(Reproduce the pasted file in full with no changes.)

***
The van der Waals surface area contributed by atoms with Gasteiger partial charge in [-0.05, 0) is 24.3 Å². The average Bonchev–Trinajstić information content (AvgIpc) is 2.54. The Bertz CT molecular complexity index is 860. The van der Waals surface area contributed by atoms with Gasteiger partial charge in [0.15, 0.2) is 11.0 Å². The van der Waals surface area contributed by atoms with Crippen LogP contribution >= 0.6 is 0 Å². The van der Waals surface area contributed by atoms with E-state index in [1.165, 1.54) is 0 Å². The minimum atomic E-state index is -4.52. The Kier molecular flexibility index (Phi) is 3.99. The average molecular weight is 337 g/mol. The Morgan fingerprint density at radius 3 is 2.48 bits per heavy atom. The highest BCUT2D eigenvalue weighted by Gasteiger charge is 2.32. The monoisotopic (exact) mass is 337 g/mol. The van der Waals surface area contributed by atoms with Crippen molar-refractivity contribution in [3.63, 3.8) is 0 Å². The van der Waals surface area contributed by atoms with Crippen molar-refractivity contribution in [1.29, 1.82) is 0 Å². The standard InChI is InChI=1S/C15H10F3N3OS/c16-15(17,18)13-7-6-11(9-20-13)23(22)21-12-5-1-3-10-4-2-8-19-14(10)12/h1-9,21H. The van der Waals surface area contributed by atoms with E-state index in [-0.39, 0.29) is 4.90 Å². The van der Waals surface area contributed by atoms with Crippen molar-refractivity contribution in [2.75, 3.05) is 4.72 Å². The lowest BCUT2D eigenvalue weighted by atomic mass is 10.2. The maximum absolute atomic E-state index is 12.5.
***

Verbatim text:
The van der Waals surface area contributed by atoms with Gasteiger partial charge in [-0.05, 0) is 24.3 Å². The average Bonchev–Trinajstić information content (AvgIpc) is 2.54. The Bertz CT molecular complexity index is 860. The van der Waals surface area contributed by atoms with Gasteiger partial charge in [0.15, 0.2) is 11.0 Å². The van der Waals surface area contributed by atoms with Crippen LogP contribution >= 0.6 is 0 Å². The van der Waals surface area contributed by atoms with E-state index in [1.165, 1.54) is 0 Å². The minimum atomic E-state index is -4.52. The Kier molecular flexibility index (Phi) is 3.99. The average molecular weight is 337 g/mol. The Morgan fingerprint density at radius 3 is 2.48 bits per heavy atom. The highest BCUT2D eigenvalue weighted by Gasteiger charge is 2.32. The monoisotopic (exact) mass is 337 g/mol. The van der Waals surface area contributed by atoms with Crippen molar-refractivity contribution in [3.63, 3.8) is 0 Å². The van der Waals surface area contributed by atoms with Crippen molar-refractivity contribution in [1.29, 1.82) is 0 Å². The standard InChI is InChI=1S/C15H10F3N3OS/c16-15(17,18)13-7-6-11(9-20-13)23(22)21-12-5-1-3-10-4-2-8-19-14(10)12/h1-9,21H. The van der Waals surface area contributed by atoms with E-state index in [-0.39, 0.29) is 4.90 Å². The van der Waals surface area contributed by atoms with Crippen molar-refractivity contribution in [2.75, 3.05) is 4.72 Å². The lowest BCUT2D eigenvalue weighted by atomic mass is 10.2. The maximum absolute atomic E-state index is 12.5.